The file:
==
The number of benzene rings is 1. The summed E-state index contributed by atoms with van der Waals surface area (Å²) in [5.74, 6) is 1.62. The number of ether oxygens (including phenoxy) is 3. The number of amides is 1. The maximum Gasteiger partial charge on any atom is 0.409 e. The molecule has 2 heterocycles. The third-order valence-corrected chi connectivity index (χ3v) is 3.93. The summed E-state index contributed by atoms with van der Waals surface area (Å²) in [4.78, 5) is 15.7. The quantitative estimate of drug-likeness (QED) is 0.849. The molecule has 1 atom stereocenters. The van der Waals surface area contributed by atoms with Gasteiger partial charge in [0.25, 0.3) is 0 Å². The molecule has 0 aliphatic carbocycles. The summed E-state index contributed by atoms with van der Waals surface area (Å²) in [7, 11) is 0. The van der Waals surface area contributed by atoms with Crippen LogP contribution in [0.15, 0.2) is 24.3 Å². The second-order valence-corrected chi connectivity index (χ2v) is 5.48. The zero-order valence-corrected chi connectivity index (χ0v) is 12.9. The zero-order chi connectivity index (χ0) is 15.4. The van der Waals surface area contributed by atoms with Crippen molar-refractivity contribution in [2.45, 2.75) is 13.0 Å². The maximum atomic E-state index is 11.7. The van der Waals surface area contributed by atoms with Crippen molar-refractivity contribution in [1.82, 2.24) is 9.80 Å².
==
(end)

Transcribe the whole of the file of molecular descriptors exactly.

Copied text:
The number of benzene rings is 1. The summed E-state index contributed by atoms with van der Waals surface area (Å²) in [5.74, 6) is 1.62. The number of ether oxygens (including phenoxy) is 3. The number of amides is 1. The maximum Gasteiger partial charge on any atom is 0.409 e. The molecule has 2 heterocycles. The third-order valence-corrected chi connectivity index (χ3v) is 3.93. The summed E-state index contributed by atoms with van der Waals surface area (Å²) in [4.78, 5) is 15.7. The quantitative estimate of drug-likeness (QED) is 0.849. The molecule has 1 atom stereocenters. The van der Waals surface area contributed by atoms with Gasteiger partial charge in [0.25, 0.3) is 0 Å². The molecule has 0 aliphatic carbocycles. The summed E-state index contributed by atoms with van der Waals surface area (Å²) in [7, 11) is 0. The van der Waals surface area contributed by atoms with Crippen LogP contribution in [0.15, 0.2) is 24.3 Å². The second-order valence-corrected chi connectivity index (χ2v) is 5.48. The zero-order valence-corrected chi connectivity index (χ0v) is 12.9. The zero-order chi connectivity index (χ0) is 15.4. The van der Waals surface area contributed by atoms with Crippen molar-refractivity contribution in [2.45, 2.75) is 13.0 Å². The maximum atomic E-state index is 11.7. The van der Waals surface area contributed by atoms with Crippen molar-refractivity contribution in [1.82, 2.24) is 9.80 Å².